I’m just wondering, because the app I built does a pretty long equation, and the result is a different than when it’s done on an Excel spreadsheet, where I got the equation. The difference gets higher the higher the input numbers are. Here is the equation that I entered in xcode:

`360 * num1 * num3 * (1 - powf(14.9 / num1, 0.286))`

(num1 and num3 are the input numbers).

Here is the Excel calculation:

`=360*R9*R11*(1-((R10/R9)^0.286))`

(`R9`

is equal to `num1`

, and `R11`

is equal to `num3`

and `R10`

is 14.9)

I don’t see a difference in the equations, but if you do, please point it out. My quess it one of the two (probably the ob-c one) is doing something different than what I expected.

Yes. Objective-C is a superset of C.

So all the features that C has, Objective-C has as well.

```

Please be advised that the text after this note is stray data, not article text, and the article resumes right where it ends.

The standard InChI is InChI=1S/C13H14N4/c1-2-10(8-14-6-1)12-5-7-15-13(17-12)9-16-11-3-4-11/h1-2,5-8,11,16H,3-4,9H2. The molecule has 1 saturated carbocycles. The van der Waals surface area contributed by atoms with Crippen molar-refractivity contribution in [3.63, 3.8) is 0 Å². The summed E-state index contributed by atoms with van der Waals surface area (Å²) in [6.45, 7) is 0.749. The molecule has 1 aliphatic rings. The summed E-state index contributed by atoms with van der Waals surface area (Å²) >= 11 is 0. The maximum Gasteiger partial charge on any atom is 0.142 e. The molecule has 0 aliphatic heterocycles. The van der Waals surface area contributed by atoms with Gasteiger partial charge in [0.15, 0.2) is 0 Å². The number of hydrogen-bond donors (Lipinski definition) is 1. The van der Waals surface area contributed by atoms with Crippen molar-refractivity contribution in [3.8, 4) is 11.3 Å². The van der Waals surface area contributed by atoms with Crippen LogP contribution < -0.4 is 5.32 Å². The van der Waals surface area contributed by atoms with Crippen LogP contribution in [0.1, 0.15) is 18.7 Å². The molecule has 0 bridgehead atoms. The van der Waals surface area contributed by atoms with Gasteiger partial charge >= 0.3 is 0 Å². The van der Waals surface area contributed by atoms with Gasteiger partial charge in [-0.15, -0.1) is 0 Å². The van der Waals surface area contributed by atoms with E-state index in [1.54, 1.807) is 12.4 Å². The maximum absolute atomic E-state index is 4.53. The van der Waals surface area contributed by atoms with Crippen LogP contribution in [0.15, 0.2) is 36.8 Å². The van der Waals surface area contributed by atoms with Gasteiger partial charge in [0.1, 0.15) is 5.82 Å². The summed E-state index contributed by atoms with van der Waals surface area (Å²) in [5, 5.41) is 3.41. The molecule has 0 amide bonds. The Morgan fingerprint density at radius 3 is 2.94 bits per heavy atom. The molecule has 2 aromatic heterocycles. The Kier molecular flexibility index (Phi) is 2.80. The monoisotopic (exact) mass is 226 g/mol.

360 * num1 * num3 * (1 - powf(14.9 / num1, 0.286)) (num1 and num3 are the input numbers)
A * num3 * (1 - powf(14.9 / num1, 0.286))
B * (1 - powf(14.9 / num1, 0.286))
B * (1 - powf(C, 0.286))
B * (1 - D)
B * (E)
F
```

And just for information, BEDMAS is not fully followed. If D & M are there at same level, the left most will be evaluated first, and so is the rule for A & S. However this does not look big deal, but when it comes to truncation and rounding with decimal numbers it creates a big problem.

```
a * b / c is calculated as "(a*b) / c"
```

whereas

```
a / b * c is calculated as "(a/b) * c"
```

Tags: excel, object, objective-cobjective-c